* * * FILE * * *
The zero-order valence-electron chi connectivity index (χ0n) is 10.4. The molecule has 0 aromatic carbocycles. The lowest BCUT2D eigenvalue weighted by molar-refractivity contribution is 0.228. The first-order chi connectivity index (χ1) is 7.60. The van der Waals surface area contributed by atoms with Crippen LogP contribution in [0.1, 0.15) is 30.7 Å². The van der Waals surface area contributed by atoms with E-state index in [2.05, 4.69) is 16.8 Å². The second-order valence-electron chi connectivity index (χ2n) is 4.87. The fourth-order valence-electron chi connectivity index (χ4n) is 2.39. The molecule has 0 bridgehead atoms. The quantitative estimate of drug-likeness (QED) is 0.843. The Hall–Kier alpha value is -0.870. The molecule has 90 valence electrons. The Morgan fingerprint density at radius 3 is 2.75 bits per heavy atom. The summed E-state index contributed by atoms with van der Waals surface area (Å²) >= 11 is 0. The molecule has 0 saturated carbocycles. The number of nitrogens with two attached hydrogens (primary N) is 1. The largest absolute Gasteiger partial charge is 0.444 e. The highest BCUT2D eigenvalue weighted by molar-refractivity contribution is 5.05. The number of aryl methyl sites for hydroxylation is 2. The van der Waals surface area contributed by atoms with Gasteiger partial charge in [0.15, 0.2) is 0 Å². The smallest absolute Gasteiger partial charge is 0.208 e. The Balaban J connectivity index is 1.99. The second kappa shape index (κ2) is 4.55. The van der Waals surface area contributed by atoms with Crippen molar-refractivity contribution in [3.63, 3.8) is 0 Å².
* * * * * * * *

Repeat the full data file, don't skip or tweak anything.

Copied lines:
The zero-order valence-electron chi connectivity index (χ0n) is 10.4. The molecule has 0 aromatic carbocycles. The lowest BCUT2D eigenvalue weighted by molar-refractivity contribution is 0.228. The first-order chi connectivity index (χ1) is 7.60. The van der Waals surface area contributed by atoms with Crippen LogP contribution in [0.1, 0.15) is 30.7 Å². The van der Waals surface area contributed by atoms with E-state index in [2.05, 4.69) is 16.8 Å². The second-order valence-electron chi connectivity index (χ2n) is 4.87. The fourth-order valence-electron chi connectivity index (χ4n) is 2.39. The molecule has 0 bridgehead atoms. The quantitative estimate of drug-likeness (QED) is 0.843. The Hall–Kier alpha value is -0.870. The molecule has 90 valence electrons. The Morgan fingerprint density at radius 3 is 2.75 bits per heavy atom. The summed E-state index contributed by atoms with van der Waals surface area (Å²) >= 11 is 0. The molecule has 0 saturated carbocycles. The number of nitrogens with two attached hydrogens (primary N) is 1. The largest absolute Gasteiger partial charge is 0.444 e. The highest BCUT2D eigenvalue weighted by molar-refractivity contribution is 5.05. The number of aryl methyl sites for hydroxylation is 2. The van der Waals surface area contributed by atoms with Gasteiger partial charge in [0.15, 0.2) is 0 Å². The smallest absolute Gasteiger partial charge is 0.208 e. The Balaban J connectivity index is 1.99. The second kappa shape index (κ2) is 4.55. The van der Waals surface area contributed by atoms with Crippen molar-refractivity contribution in [3.63, 3.8) is 0 Å².